Amy Condon is a mum to 3 kids, who are all under 3! Yes, you heard us right. Each week she tells us all about the ups and downs of bringing up 3 children so close in age. This week Amy talks about the way her girls can wrap Daddy around their little fingers...
'Fathers and daughters. It's an age-old truth that however strong and intelligent a man is, give him a daughter and he melts. Just imagine what 3 of the little mites do to one.
My husband is a highly intelligent, good-looking, charming man (well, he might be reading this you know...). He's a hard-worker, used to managing a team of equally strong-minded adults and getting great results. He can fend for himself and stand up against authority when required. As long as that authority isn't a 17-month-old who's just discovered the power of his name.
As soon as the twins arrived, my husband was mush in their hands. Over the past 3 years, they've learned which parent to focus their charms on when they're on the quest for sweeties or cartoons or anything else Mummy frowns upon. They look up at him with those big, beautiful eyes, place their tiny hands in his... and get whatever they want. And now, they have an accomplice.
After tea the other night, Daddy treated himself to a chocolate pudding, and we let the girls have a small piece each. T wolfed down hers, while G ate the top then lost interest and wandered off. That just left M. She gulped that pudding like it had been dropped before her by the angels. Her eyes wide with wonder and joy, she shovelled and grabbed and licked until her bowl was clean. Then she looked up.
‘More pudding,' she requested, eyeing up Daddy's plate. With a guilty glance at me, he dipped in his spoon.
‘Just a tiny bit,' he said defensively, as he leant across the table.
‘More chocolate pudding,' said M, before her father could sit back down. I could see him cracking. ‘No, honey,' I explained. ‘That's Daddy's.'
As he spooned in the last few bites, I could practically see the sweat forming on his brow.
‘More pudding there,' M informed us, spotting G's bowl. ‘No, that's all gone,' I said, motioning for Daddy to swoop the bowl away. But I was too late. M had been learning.
‘More pudding please,' she cooed, widening her eyes just enough for her father to fall in. ‘No baby, all gone,' I insisted. But she's a good student. A great one. She's been studying at the school of G and T, and has a degree in Daddy.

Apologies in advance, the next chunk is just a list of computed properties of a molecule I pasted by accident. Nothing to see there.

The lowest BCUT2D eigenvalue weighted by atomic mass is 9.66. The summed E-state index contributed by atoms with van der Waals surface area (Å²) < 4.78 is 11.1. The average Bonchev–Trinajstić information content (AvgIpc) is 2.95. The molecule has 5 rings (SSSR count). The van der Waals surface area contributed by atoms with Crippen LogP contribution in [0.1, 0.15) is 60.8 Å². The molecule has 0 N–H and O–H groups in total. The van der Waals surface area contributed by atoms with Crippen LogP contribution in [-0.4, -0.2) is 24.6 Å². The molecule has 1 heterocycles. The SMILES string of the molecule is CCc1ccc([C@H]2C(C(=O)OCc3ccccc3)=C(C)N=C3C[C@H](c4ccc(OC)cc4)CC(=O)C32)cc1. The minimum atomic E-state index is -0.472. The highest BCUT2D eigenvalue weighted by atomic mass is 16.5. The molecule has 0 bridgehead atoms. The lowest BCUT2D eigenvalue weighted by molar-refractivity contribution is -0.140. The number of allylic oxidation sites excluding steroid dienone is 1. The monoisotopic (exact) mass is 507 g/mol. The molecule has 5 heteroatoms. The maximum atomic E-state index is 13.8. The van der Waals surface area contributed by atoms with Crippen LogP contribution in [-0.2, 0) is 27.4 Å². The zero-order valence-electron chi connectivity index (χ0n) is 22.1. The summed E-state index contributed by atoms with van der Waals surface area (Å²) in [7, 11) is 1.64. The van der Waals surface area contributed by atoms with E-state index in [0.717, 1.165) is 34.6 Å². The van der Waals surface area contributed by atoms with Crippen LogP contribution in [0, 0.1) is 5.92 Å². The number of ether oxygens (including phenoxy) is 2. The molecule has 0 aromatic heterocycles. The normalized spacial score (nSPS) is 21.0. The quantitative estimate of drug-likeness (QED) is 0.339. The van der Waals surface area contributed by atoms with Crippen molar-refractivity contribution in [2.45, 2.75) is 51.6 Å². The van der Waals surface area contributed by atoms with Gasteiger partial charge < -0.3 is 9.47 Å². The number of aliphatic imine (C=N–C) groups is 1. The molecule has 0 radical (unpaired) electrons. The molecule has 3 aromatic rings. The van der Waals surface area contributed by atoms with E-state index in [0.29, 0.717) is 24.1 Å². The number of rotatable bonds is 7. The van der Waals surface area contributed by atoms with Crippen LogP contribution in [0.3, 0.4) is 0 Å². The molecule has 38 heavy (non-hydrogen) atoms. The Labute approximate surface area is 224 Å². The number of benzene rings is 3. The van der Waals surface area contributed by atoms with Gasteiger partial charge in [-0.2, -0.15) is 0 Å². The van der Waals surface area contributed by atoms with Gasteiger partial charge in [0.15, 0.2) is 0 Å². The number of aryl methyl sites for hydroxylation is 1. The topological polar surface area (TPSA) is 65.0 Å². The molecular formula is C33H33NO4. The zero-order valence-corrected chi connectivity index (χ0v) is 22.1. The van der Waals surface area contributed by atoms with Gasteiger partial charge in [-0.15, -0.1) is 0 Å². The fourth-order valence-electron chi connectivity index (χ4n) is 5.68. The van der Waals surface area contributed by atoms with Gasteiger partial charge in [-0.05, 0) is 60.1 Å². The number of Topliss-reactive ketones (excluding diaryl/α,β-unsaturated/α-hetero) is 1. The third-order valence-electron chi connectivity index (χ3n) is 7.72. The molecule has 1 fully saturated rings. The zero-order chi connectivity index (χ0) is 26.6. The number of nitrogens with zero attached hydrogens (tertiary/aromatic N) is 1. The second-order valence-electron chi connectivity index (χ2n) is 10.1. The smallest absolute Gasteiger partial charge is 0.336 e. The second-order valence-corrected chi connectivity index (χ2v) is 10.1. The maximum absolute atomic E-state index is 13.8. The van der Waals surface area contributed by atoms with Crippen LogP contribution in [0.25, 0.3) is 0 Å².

‘More chocolate pudding please Daddy. Please Daddy, please.'
The killer blow. Even I had to relent. Not for M but for my husband. She had pulled out the ace and he had folded.
As M happily smeared far too much chocolate pudding over her face, I looked at the broken creature who looked a bit like the vibrant young man I'd married, and shook my head. I'd lost my last ally. All 3 girls now knew the secret. Daddy might look big and tough, but he's powerless in the face of a toddler pleading with him by name. That word, when used effectively, has the power to reduce a grown man to mush. ‘Daddy'. It's not like M hasn't been saying it for months, but now she knows how to use it properly.
Since the pudding incident, M has been turning on the Daddy charm every chance she gets. She was riding on his shoulders earlier, when I saw him grimace in pain.
‘Enough now, sweetheart,' he smiled, delicately manoeuvring her down and massaging what was obviously a tender joint. But it's no pain, no gain as far as M's concerned.
‘Again,' she demanded, reaching her chubby little arms upwards. ‘Please Daddy, please.'
Not sure that poor man will ever walk again. And it's not just M. As they've grown, although the twins still know how to charm their father, their technique has lapsed, with tantrums and huffs and backchat hindering their progress. Having seen M work her magic in its purest form though, they're back on track. Eyes wide, arms outstretched and plenty of use of ‘Daddy'... It's 3 against 1, and Daddy doesn't stand a chance.
Do your kids get away with more with their daddy than they do with you? Tell us about your experiences in our comments section below or on Facebook.
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